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Russian Government Working on New Iran Oil Deliveries Scheme

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The Russian Cabinet of Ministers is discussing a new scheme for possible Iran oil deliveries via an independent trader, instead of Russia's oil giant Rosneft, the Kommersant business daily said Friday, citing Russian government sources.

MOSCOW, April 4 (RIA Novosti) - The Russian Cabinet of Ministers is discussing a new scheme for possible Iran oil deliveries via an independent trader, instead of Russia's oil giant Rosneft, the Kommersant business daily said Friday, citing Russian government sources.

"This will be a company registered in Russia, which does not work on the international markers, as opposed to Rosneft. In other words, there will be no pressure tools on it," Prime business news agency cited Kommersant sources as saying.  

According to unofficial reports, the talks between Iran and Russia's Ministry of Energy are overseen by the Russian Energy Agency, led by the former first deputy chairman of Vnesheconombank (VEB), Anatoly Tikhonov. The ministry has declined to comment.

Russia and Iran have been negotiating a deal that could see Moscow buy up to 500,000 barrels of Iranian oil daily in exchange for Russian equipment and goods. The talks reached progress late last year, ahead of the sanctions relief for Tehran under the November nuclear deal struck by world powers and Iran's government.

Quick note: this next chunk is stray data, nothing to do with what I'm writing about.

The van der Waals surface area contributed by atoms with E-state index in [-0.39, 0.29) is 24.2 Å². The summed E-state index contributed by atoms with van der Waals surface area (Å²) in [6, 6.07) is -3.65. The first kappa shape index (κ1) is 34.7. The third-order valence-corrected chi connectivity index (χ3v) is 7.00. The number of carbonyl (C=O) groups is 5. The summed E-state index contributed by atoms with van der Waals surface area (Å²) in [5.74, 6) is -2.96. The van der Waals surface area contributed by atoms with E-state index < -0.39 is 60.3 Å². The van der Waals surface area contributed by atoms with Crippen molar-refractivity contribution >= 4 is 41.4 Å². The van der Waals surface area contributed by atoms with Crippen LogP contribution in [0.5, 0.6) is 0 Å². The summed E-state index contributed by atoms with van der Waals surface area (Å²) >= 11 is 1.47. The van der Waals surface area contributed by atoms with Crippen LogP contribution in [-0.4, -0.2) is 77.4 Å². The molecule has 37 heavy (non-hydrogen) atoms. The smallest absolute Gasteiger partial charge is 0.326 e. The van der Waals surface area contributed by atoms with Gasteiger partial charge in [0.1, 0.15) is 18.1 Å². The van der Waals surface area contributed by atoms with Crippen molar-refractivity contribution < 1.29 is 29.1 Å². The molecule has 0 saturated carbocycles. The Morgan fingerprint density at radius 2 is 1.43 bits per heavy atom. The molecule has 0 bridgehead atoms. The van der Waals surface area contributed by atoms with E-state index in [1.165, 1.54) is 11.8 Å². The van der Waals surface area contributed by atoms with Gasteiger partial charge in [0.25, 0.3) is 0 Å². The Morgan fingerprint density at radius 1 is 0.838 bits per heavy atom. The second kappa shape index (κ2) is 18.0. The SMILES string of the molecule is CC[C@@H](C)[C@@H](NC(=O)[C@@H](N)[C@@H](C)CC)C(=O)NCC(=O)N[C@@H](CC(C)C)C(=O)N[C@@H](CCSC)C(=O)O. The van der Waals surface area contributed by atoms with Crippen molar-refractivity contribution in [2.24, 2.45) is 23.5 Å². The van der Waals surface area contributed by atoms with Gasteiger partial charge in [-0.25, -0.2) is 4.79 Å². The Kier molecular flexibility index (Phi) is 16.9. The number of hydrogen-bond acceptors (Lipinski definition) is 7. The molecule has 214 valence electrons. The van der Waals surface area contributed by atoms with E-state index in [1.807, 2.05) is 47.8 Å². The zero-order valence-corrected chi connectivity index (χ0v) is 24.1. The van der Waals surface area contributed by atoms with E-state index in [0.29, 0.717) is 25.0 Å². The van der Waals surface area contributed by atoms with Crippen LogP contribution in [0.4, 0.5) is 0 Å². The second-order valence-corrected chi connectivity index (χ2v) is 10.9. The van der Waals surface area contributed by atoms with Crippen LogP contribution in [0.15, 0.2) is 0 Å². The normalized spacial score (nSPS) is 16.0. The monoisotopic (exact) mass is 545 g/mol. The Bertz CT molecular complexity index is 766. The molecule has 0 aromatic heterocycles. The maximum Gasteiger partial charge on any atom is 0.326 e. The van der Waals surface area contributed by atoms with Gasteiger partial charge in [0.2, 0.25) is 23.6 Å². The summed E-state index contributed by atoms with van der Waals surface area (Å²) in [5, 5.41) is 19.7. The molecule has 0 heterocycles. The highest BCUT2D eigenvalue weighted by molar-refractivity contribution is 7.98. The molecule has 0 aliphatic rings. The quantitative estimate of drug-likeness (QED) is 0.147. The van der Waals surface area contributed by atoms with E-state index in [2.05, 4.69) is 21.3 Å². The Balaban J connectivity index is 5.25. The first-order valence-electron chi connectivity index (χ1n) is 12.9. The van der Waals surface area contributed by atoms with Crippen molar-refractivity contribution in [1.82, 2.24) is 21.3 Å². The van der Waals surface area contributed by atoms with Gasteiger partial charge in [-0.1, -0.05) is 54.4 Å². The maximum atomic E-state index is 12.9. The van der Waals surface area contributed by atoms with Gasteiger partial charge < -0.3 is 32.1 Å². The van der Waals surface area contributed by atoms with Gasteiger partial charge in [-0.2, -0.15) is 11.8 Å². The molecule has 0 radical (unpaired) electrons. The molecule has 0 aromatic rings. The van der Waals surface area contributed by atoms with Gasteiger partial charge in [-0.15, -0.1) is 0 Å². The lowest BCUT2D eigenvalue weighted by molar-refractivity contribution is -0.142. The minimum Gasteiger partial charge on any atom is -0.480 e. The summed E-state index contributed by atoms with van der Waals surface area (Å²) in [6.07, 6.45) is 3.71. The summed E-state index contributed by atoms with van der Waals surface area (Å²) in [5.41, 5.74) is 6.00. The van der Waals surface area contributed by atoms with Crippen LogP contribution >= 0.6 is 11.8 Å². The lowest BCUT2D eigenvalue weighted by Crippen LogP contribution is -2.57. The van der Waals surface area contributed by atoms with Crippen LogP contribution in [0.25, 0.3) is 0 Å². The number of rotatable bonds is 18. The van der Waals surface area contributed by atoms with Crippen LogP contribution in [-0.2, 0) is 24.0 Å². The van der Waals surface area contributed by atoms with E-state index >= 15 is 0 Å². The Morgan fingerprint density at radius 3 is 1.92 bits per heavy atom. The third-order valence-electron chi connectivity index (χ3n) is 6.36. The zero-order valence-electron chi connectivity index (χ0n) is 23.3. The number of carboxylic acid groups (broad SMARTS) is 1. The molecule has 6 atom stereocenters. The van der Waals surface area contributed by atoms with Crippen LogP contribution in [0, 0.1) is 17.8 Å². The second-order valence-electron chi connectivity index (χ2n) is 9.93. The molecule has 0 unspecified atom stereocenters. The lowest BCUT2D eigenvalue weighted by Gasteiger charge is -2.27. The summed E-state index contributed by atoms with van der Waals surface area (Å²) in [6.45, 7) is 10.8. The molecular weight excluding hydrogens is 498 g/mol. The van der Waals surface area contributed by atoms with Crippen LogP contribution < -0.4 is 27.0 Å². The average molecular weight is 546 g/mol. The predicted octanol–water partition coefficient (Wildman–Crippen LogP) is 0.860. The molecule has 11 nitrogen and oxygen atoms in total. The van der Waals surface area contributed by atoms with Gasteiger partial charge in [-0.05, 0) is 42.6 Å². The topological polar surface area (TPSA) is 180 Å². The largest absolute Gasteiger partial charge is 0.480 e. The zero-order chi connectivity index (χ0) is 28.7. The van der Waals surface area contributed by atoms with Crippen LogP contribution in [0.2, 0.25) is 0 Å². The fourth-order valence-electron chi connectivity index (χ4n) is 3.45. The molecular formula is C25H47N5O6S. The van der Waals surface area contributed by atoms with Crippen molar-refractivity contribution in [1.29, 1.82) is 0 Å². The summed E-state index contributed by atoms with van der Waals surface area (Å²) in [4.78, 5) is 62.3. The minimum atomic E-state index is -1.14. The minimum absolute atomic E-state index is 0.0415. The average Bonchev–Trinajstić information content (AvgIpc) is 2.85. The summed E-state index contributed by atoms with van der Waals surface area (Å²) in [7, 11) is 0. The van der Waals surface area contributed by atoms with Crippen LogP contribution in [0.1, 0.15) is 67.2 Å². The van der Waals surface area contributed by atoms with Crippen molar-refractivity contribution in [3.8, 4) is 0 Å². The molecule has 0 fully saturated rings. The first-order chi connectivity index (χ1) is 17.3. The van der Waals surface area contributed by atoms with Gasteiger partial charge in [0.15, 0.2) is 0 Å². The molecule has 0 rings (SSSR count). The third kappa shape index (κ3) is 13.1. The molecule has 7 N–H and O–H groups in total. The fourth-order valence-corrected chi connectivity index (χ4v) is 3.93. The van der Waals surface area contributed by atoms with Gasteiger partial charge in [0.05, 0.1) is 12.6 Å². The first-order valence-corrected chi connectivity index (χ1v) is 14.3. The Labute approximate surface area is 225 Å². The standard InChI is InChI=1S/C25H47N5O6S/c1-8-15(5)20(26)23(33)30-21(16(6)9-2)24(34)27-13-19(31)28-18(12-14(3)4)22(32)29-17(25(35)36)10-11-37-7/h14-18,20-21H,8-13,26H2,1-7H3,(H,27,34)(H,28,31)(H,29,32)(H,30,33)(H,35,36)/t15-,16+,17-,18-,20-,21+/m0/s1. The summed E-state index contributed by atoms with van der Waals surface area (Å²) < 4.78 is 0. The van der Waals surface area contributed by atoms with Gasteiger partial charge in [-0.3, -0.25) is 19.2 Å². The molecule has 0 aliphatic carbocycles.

"Physically taking these 500,000 barrels would be difficult," a source told Kommersant, adding that Iran's main oil deposits are far way from the Caspian Sea and there is yet no infrastructure for such oil deliveries.

One of Kommersant sources said it was important for Russia to secure part of the Iranian oil volumes, while adding that theoretically there is an option to export oil to China via Kazakhstan. "But it will be difficult to agree with Kazakh partners, who are interested in own projects," the report said.

The deal could be worth up to $20 billion, according to Iran's Press TV report.

Washington earlier said the deal would be in defiance of the Western sanctions that helped force Iran to sign a deal to end its nuclear program, while Russia maintains it has no existing sanctions against Iran and is free to reach such a deal.

The P5+1 group of world powers, which comprises the permanent members of the UN Security Council and Germany, finalized a deal in mid-January to ease some economic sanctions on Iran in exchange for it temporarily freezing some aspects of its nuclear program.

 

 

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